- Kate Fagan, Columnist, espnW.com
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Duke freshman Alexis Jones has this one move that makes defenders look like their sneakers are glued to the court.
She dribbles with her left hand, then leans that same way, but slowly, as if she is half-heartedly considering driving left -- the whole thing totally noncommittal. A split second later, she is skipping the ball from left to right, the trajectory of the bounce a compressed "V." And then, the 5-foot-9 guard is gone, brushing past the shoulder of her defender and attacking the heart of the defense.
The move isn't just a typical crossover; it's an eye-opening demonstration of the art of timing and the advantage that comes from changing speeds so deftly. It's also a move that Jones displayed multiple times during last weekend's ACC women's basketball tournament, which the Blue Devils won -- for the eighth time since 2000 -- thanks in large part to the 18-year-old from Irving, Texas. Jones was named tourney MVP after scoring 24 points against North Carolina in the championship.
Just three weeks earlier, Jones had taken over point guard duties from junior Chelsea Gray, who suffered a dislocated kneecap during a game on Feb. 17 and is sidelined for the rest of the season. The loss of Gray, one of the top floor leaders in the nation, looked to be a serious blow to Duke's postseason hopes. But coach Joanne P. McCallie immediately slid Jones over from shooting guard, believing the lefty possessed the wherewithal to earn the trust of her teammates.
McCallie was oh so right.
After the Blue Devils thumped the Tar Heels, 92-73, UNC coach Sylvia Hatchell went so far as to suggest that Duke is now stronger in some ways, despite losing a player of Gray's caliber.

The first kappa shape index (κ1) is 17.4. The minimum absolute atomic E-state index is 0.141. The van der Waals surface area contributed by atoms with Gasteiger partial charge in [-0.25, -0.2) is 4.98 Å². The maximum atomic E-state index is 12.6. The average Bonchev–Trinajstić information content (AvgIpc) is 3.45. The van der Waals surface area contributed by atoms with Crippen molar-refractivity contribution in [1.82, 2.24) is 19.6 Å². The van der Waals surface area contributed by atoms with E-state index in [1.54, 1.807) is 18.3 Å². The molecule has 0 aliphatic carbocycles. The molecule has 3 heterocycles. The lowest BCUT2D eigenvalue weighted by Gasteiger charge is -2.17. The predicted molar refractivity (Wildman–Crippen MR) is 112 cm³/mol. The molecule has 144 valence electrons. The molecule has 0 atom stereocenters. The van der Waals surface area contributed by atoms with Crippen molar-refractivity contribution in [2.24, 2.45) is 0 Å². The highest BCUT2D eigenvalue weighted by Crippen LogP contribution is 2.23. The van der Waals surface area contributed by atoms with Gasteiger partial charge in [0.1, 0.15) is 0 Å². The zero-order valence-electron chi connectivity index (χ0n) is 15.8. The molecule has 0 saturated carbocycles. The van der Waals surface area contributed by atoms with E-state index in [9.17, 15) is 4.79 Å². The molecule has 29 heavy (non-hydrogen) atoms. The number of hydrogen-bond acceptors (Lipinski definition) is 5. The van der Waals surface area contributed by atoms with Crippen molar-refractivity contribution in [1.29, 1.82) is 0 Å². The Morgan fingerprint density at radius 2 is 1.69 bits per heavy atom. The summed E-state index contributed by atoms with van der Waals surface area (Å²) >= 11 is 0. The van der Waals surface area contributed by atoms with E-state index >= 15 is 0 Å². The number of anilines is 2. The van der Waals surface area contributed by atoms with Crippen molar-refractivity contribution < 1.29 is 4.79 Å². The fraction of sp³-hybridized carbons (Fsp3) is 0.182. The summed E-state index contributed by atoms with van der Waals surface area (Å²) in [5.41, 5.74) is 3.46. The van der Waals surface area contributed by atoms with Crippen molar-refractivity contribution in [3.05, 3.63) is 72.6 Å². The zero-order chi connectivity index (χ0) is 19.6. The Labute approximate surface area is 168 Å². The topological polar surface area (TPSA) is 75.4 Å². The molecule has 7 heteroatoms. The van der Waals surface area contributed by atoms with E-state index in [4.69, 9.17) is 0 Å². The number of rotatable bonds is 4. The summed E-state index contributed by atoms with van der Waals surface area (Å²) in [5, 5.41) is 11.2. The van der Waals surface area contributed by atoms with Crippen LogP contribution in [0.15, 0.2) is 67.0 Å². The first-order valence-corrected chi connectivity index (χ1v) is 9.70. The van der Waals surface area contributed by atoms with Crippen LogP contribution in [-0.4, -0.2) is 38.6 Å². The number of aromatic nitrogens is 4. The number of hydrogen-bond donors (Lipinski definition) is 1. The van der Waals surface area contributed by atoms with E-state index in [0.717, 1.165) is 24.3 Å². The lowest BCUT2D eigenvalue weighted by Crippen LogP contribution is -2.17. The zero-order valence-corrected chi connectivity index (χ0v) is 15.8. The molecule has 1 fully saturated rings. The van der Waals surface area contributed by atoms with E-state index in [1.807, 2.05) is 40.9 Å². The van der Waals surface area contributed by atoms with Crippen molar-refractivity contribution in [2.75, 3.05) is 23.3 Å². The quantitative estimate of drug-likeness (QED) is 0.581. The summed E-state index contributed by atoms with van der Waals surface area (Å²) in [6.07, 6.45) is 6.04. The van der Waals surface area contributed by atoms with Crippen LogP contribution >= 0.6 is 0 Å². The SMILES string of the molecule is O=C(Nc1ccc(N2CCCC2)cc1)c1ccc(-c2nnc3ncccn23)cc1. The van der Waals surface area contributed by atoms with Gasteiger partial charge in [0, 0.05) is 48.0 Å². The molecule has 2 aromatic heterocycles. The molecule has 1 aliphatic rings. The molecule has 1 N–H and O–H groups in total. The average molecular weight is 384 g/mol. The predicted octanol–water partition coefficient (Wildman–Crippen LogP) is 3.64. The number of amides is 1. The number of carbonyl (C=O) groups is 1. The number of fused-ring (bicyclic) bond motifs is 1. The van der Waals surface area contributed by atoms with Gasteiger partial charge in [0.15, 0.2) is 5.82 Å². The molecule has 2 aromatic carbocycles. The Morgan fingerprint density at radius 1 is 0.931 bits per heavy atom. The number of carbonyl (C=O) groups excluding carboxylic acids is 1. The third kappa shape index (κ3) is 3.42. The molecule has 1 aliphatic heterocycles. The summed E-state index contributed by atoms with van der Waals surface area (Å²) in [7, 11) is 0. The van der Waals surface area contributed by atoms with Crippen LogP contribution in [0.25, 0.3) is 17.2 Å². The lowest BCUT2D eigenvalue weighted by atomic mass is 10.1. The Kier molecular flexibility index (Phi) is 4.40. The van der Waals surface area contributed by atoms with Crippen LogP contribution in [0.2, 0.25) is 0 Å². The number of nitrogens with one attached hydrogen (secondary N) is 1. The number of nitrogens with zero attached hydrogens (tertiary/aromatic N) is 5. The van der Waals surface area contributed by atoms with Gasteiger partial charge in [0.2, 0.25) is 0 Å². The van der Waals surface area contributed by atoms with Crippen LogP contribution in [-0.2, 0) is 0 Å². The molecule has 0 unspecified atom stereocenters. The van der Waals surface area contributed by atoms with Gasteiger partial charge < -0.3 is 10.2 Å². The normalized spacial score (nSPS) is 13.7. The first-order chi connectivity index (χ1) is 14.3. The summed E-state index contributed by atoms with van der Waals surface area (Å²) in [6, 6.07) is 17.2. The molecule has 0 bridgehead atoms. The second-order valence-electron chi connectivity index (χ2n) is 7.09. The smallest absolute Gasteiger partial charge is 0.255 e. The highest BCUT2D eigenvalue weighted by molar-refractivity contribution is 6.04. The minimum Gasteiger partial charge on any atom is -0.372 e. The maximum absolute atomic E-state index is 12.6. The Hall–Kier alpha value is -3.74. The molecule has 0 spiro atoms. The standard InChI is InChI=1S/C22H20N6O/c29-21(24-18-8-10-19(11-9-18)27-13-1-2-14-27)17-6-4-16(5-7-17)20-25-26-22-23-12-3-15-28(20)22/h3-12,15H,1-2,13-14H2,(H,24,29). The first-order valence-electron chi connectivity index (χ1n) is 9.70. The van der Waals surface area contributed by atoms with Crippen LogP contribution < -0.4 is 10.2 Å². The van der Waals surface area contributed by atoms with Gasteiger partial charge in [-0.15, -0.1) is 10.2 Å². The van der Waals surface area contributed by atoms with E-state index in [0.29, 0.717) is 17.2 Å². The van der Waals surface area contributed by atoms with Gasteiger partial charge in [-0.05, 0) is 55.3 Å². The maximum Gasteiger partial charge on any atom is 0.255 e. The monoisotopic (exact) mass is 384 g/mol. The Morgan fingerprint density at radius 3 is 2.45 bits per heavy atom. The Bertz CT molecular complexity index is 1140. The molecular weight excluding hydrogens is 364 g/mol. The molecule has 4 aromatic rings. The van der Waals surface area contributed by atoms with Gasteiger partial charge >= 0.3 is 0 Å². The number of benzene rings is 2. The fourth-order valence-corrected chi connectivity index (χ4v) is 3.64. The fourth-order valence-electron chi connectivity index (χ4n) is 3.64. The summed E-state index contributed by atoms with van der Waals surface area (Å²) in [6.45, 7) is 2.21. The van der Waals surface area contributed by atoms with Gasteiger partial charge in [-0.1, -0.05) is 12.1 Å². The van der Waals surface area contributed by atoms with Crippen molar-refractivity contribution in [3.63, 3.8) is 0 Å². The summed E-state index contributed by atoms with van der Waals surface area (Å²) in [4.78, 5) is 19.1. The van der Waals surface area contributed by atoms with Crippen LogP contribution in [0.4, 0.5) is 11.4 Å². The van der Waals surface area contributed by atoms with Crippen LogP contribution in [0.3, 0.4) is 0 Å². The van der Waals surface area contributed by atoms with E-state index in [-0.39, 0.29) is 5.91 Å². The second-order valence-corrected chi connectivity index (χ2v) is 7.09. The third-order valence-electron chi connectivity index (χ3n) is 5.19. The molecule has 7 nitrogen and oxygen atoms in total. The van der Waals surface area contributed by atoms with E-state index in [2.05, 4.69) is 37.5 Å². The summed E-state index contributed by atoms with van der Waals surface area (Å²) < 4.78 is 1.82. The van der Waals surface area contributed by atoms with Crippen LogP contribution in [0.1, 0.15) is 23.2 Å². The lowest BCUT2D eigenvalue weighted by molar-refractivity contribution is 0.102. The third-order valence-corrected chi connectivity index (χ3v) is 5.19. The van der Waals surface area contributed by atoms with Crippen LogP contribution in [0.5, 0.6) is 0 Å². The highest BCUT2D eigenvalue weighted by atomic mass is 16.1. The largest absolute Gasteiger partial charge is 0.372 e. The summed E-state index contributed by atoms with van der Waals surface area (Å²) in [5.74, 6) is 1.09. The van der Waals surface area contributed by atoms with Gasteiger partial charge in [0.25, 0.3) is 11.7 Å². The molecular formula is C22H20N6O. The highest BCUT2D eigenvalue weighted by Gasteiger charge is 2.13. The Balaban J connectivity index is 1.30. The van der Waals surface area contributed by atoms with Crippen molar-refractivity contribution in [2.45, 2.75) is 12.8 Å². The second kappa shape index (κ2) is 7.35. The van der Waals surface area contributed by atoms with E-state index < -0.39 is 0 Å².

"From what I can see, they're probably a better team with Alexis Jones out there than they were with Chelsea Gray," Hatchell said. "They're doing a lot of things at point that they weren't doing when Chelsea was out there."
So, yeah, it was a memorable weekend for Jones, but not just because of the smooth moves she showed on the court at the Greensboro Coliseum. It also marked the first time since October that her father, David -- the man who taught Alexis that slick handle -- had seen her play in person. He watched the games from the top of Section 110, up above Duke's bench, a white towel wrapped around his shoulders, his wheelchair pulled up to the railing overlooking the court.
"What do I like about him watching me play in person? It's simple: That he's still alive and still able to watch me play," Alexis told espnW. "I know there are many kids out there whose dads aren't alive or aren't around."
As you might imagine, traveling from Texas to North Carolina isn't easy for David Jones. In fact, not much has been easy for him since Easter weekend of 2007, when the Ford Explorer he was driving hit a patch of black ice and flipped multiple times on a highway in Sweetwater, Texas. Alexis was in the SUV, along with a few AAU teammates and her younger brother, Andrew.